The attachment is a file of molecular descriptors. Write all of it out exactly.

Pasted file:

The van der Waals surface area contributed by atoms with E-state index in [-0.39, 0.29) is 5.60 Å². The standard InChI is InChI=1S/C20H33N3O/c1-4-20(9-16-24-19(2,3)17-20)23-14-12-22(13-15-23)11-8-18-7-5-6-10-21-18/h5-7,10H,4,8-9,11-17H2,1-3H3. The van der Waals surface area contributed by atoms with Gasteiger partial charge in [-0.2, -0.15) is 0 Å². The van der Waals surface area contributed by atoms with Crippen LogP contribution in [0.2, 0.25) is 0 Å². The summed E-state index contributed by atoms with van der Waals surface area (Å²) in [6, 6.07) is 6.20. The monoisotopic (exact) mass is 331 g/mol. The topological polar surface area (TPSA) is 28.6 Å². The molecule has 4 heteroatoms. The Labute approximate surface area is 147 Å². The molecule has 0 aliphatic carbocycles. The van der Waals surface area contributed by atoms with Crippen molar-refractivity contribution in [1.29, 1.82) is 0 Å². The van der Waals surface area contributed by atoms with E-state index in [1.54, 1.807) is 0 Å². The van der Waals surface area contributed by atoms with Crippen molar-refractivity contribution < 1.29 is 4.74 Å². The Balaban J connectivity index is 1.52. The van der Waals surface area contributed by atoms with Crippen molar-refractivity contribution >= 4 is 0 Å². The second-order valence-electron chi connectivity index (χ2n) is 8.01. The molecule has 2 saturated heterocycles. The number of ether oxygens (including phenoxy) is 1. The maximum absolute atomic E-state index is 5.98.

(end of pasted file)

The van der Waals surface area contributed by atoms with E-state index in [-0.39, 0.29) is 5.60 Å². The standard InChI is InChI=1S/C20H33N3O/c1-4-20(9-16-24-19(2,3)17-20)23-14-12-22(13-15-23)11-8-18-7-5-6-10-21-18/h5-7,10H,4,8-9,11-17H2,1-3H3. The van der Waals surface area contributed by atoms with Gasteiger partial charge in [-0.2, -0.15) is 0 Å². The van der Waals surface area contributed by atoms with Crippen LogP contribution in [0.2, 0.25) is 0 Å². The summed E-state index contributed by atoms with van der Waals surface area (Å²) in [6, 6.07) is 6.20. The monoisotopic (exact) mass is 331 g/mol. The topological polar surface area (TPSA) is 28.6 Å². The molecule has 4 heteroatoms. The Labute approximate surface area is 147 Å². The molecule has 0 aliphatic carbocycles. The van der Waals surface area contributed by atoms with Crippen molar-refractivity contribution in [1.29, 1.82) is 0 Å². The van der Waals surface area contributed by atoms with E-state index in [1.54, 1.807) is 0 Å². The van der Waals surface area contributed by atoms with Crippen molar-refractivity contribution < 1.29 is 4.74 Å². The Balaban J connectivity index is 1.52. The van der Waals surface area contributed by atoms with Crippen molar-refractivity contribution >= 4 is 0 Å². The second-order valence-electron chi connectivity index (χ2n) is 8.01. The molecule has 2 saturated heterocycles. The number of ether oxygens (including phenoxy) is 1. The maximum absolute atomic E-state index is 5.98.